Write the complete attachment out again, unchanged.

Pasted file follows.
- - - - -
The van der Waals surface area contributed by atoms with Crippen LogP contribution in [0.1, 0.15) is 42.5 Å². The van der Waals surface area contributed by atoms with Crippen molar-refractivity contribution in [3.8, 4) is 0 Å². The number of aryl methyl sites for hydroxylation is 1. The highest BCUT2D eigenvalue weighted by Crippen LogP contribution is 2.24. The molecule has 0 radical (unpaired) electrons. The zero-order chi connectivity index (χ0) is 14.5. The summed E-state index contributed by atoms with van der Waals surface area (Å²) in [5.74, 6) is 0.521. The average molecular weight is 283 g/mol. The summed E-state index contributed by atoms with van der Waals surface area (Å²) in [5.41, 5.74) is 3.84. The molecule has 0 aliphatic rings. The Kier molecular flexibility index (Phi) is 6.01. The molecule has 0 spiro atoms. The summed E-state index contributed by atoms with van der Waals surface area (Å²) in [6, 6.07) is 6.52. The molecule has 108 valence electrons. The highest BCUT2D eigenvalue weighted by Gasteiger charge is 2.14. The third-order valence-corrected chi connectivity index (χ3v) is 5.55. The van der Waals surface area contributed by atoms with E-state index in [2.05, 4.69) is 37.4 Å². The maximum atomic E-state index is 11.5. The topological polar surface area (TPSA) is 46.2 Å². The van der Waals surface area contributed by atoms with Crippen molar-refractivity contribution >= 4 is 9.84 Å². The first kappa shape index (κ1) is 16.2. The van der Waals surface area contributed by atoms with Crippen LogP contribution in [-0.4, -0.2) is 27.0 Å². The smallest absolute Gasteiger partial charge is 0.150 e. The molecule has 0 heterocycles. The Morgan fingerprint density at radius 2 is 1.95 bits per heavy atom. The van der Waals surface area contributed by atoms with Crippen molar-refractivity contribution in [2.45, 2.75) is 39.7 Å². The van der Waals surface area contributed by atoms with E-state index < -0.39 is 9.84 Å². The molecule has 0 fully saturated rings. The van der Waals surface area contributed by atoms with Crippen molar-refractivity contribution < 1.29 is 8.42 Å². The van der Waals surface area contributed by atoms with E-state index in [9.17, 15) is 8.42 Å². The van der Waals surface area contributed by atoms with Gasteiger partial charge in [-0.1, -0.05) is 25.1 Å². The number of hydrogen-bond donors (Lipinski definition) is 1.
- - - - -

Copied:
The van der Waals surface area contributed by atoms with Crippen LogP contribution in [0.1, 0.15) is 42.5 Å². The van der Waals surface area contributed by atoms with Crippen molar-refractivity contribution in [3.8, 4) is 0 Å². The number of aryl methyl sites for hydroxylation is 1. The highest BCUT2D eigenvalue weighted by Crippen LogP contribution is 2.24. The molecule has 0 radical (unpaired) electrons. The zero-order chi connectivity index (χ0) is 14.5. The summed E-state index contributed by atoms with van der Waals surface area (Å²) in [5.74, 6) is 0.521. The average molecular weight is 283 g/mol. The summed E-state index contributed by atoms with van der Waals surface area (Å²) in [5.41, 5.74) is 3.84. The molecule has 0 aliphatic rings. The Kier molecular flexibility index (Phi) is 6.01. The molecule has 0 spiro atoms. The summed E-state index contributed by atoms with van der Waals surface area (Å²) in [6, 6.07) is 6.52. The molecule has 108 valence electrons. The highest BCUT2D eigenvalue weighted by Gasteiger charge is 2.14. The third-order valence-corrected chi connectivity index (χ3v) is 5.55. The van der Waals surface area contributed by atoms with E-state index in [2.05, 4.69) is 37.4 Å². The maximum atomic E-state index is 11.5. The topological polar surface area (TPSA) is 46.2 Å². The van der Waals surface area contributed by atoms with Crippen molar-refractivity contribution >= 4 is 9.84 Å². The first kappa shape index (κ1) is 16.2. The van der Waals surface area contributed by atoms with Crippen LogP contribution in [-0.4, -0.2) is 27.0 Å². The smallest absolute Gasteiger partial charge is 0.150 e. The molecule has 0 heterocycles. The Morgan fingerprint density at radius 2 is 1.95 bits per heavy atom. The van der Waals surface area contributed by atoms with Crippen molar-refractivity contribution in [2.45, 2.75) is 39.7 Å². The van der Waals surface area contributed by atoms with E-state index < -0.39 is 9.84 Å². The molecule has 0 fully saturated rings. The van der Waals surface area contributed by atoms with Crippen molar-refractivity contribution < 1.29 is 8.42 Å². The van der Waals surface area contributed by atoms with E-state index in [9.17, 15) is 8.42 Å². The van der Waals surface area contributed by atoms with Gasteiger partial charge in [-0.1, -0.05) is 25.1 Å². The number of hydrogen-bond donors (Lipinski definition) is 1.